Additionally, for small public works, the ability to waive retainage was explored for a project costing up to $500,000 to enable the public agency to waive the requirement to benefit smaller businesses by enabling payment rather than waiting for project closure. It’s also important to have the ability to target small businesses as defined in RCW 39.26 for competition with similar sized businesses rather than small versus large business competition.
In limited public works, the proposal includes the ability to waive retainage and bond requirements. Currently, the agency is allowed to pick three small businesses for limited public works. For smaller contracts up to $150,000, the proposal would limit selection to mini and micro businesses as defined in RCW 39.26 by further restricting the competition and enabling small contractors to gain entry into the process to begin building bonding capacity and experience working with the state and other contracting agencies.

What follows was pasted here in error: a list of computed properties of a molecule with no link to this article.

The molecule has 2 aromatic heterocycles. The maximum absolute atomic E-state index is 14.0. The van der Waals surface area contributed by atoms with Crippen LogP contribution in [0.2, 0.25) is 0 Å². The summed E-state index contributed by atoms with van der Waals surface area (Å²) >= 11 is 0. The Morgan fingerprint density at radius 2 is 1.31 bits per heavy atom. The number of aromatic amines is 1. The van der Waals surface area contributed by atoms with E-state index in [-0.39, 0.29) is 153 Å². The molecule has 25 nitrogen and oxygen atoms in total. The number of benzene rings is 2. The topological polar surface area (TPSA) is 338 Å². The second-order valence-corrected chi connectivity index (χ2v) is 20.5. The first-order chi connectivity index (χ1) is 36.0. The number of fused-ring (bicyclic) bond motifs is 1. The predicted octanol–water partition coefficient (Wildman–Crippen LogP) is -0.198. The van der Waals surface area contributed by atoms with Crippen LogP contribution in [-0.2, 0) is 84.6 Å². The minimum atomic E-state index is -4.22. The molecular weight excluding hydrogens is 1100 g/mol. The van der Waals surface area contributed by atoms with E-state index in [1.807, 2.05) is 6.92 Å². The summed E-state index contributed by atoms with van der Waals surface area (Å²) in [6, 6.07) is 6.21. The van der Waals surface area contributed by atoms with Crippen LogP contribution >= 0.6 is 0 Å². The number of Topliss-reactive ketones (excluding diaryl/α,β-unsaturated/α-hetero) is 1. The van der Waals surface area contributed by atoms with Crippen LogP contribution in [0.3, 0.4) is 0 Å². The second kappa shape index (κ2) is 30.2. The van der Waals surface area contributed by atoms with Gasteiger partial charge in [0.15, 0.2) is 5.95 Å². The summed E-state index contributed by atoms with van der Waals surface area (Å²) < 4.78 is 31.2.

Lee Newgent asked whether veteran businesses are included in the waiving of bonds and retainage requirements. Mr. Frare said he would need to review the RCW to ascertain if veteran business could be included.
Arlen Harris, DES, reported veteran-owned businesses and well as minority and women-owned businesses are included in the micro and mini business category.
Chair Maruska said some of the issues surrounding smaller ports and cities are the costs of maintaining a public works roster for smaller cost projects. The goal was to use limited public works without maintaining some type of roster while recognizing that many communities have only a few companies that could complete the work. Today, the process requires the hiring of a company located miles away rather than utilizing a local company. He asked about any consideration for addressing those needs for local business.